Is the requierment to go to confession once a year dogma?
It is the current discipline of the Church.
Can I ask what you understand ‘dogma’ to mean, and why you would think that this discipline could be an instance of it? I ask because discipline is never dogmatic in and of itself, inasmuch as it relates to practice, not to teaching; so i’m wondering where your question originates.
Strictly speaking it is a precept of the Church. What is a precept? It is a warning or admonishment on the minimum required for a practicing Catholic. Since the precepts are external acts they can be considered discipline, but they are discipline based on doctrinal realities. As such they seem to float a bit between discipline and doctrine.
I say it is something more than purely discipline because a discipline can be altered or done away with at any time based on the needs of the Church. While some of the precepts could be altered in how they are observed the underlying doctrinal nature would still need to be upheld.
From what I understand according to Cardinal Burke we have to go to confession once a year only if we are in a state of mortal sin. Still going to confession around lent is something the Church highly reccomends. And it is a dogma that the Church does say it is good to go to frequent confession even if you are confessing venial sins only. Hope this helps. Listen to this three part talk about the Sacrament of penance by Cardinal Burke, it is very good.
Frequent confession is a good thing, (once a month or more) because many graces flow through that sacrament!
It is helpful to begin to use a fine tooth comb in one’s examination of conscience (Lord, help me to do that!), as we can grow closer to the Lord that way.
It is better to maximize, not minimize the blessings that the Lord wants to heap on us.
Do you think the church should start requiering confessions at least once a month?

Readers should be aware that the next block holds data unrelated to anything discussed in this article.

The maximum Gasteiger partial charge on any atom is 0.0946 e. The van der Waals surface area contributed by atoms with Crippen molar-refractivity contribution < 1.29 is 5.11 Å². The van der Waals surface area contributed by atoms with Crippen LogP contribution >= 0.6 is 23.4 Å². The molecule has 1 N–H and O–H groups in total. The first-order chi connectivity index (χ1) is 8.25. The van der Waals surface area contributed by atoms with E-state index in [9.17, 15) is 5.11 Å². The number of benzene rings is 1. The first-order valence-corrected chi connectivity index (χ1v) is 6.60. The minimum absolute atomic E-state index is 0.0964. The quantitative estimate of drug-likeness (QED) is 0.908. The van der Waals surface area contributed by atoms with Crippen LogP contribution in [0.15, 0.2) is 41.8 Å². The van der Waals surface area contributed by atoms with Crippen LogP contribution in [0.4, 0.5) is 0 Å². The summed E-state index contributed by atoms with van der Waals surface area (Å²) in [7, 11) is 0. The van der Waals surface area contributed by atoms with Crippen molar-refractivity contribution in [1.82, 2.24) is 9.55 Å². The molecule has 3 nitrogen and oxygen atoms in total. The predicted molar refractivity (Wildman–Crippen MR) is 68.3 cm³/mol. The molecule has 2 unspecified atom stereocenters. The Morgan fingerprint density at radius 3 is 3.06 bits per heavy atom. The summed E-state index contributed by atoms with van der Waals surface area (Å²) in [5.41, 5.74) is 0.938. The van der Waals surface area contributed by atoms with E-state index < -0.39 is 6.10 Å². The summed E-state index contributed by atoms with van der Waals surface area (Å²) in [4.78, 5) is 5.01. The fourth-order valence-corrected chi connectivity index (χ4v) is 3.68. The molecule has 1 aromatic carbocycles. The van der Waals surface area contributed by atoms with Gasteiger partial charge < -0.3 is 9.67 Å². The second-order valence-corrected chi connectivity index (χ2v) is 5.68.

To what end?
It seems good to me that it is promoted, along with teaching about the grace that can be acquired through it.
Just saying “go to confession about once a month” is not enough. It would be good if the entire catechesis on that sacrament is explained and taught in a manner that would touch the hearts of those who need to hear it.
I don’t know all the answers to many things…but how does that sound to you?
The motive for frequent confession needs to be our sanctification. One good reason is that it is humiliating to go, but also freeing to hear the words of absolution! Of course, prayer needs to be the foundation to aid us in opening up our hearts.
As I mentioned to Churchman, it seems obvious that catechesis is needed about the graces that flow from the sacrament of reconciliation.
What do you think?
Here is what the Church Says about confession. Here is a brief summary:
It basicallt talks about how God forgives you your sins through the sacrament of confession. Also It talks about how Jesus is the one who gave this to us as a way to forgive our humanities most grievous faults. The other thing the article talks about is the punishment of sin. these are the reasons and there’s more in the article, why the sacrament of Reconciliation is so important.
Thank you for posting that from the Catechism. It explains everything very well.
It is not a requirement to confess once a year. It is a requirement to receive Communion once a year during the Easter period.
While it is highly recommended to confess regularly it is only REQUIRED if you are in a state of mortal sin.